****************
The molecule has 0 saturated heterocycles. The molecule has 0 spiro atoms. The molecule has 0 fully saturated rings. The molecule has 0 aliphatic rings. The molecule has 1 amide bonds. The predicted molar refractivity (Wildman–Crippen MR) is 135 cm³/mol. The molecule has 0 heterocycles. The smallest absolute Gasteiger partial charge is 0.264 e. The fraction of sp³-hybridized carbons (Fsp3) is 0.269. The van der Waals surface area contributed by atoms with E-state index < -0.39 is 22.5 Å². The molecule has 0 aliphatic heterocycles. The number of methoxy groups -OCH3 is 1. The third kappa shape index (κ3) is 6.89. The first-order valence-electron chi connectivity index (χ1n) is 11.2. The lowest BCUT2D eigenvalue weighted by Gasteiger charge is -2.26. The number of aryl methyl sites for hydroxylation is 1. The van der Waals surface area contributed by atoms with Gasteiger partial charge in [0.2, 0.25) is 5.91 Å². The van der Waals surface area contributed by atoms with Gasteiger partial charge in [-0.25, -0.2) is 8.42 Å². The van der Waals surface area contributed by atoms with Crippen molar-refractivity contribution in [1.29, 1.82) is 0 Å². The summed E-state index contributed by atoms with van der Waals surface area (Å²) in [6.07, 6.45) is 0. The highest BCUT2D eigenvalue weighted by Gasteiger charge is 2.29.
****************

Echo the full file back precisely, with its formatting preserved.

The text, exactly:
The molecule has 0 saturated heterocycles. The molecule has 0 spiro atoms. The molecule has 0 fully saturated rings. The molecule has 0 aliphatic rings. The molecule has 1 amide bonds. The predicted molar refractivity (Wildman–Crippen MR) is 135 cm³/mol. The molecule has 0 heterocycles. The smallest absolute Gasteiger partial charge is 0.264 e. The fraction of sp³-hybridized carbons (Fsp3) is 0.269. The van der Waals surface area contributed by atoms with E-state index < -0.39 is 22.5 Å². The molecule has 0 aliphatic heterocycles. The number of methoxy groups -OCH3 is 1. The third kappa shape index (κ3) is 6.89. The first-order valence-electron chi connectivity index (χ1n) is 11.2. The lowest BCUT2D eigenvalue weighted by Gasteiger charge is -2.26. The number of aryl methyl sites for hydroxylation is 1. The van der Waals surface area contributed by atoms with Gasteiger partial charge in [0.2, 0.25) is 5.91 Å². The van der Waals surface area contributed by atoms with Gasteiger partial charge in [-0.25, -0.2) is 8.42 Å². The van der Waals surface area contributed by atoms with Crippen molar-refractivity contribution in [1.29, 1.82) is 0 Å². The summed E-state index contributed by atoms with van der Waals surface area (Å²) in [6.07, 6.45) is 0. The highest BCUT2D eigenvalue weighted by Gasteiger charge is 2.29.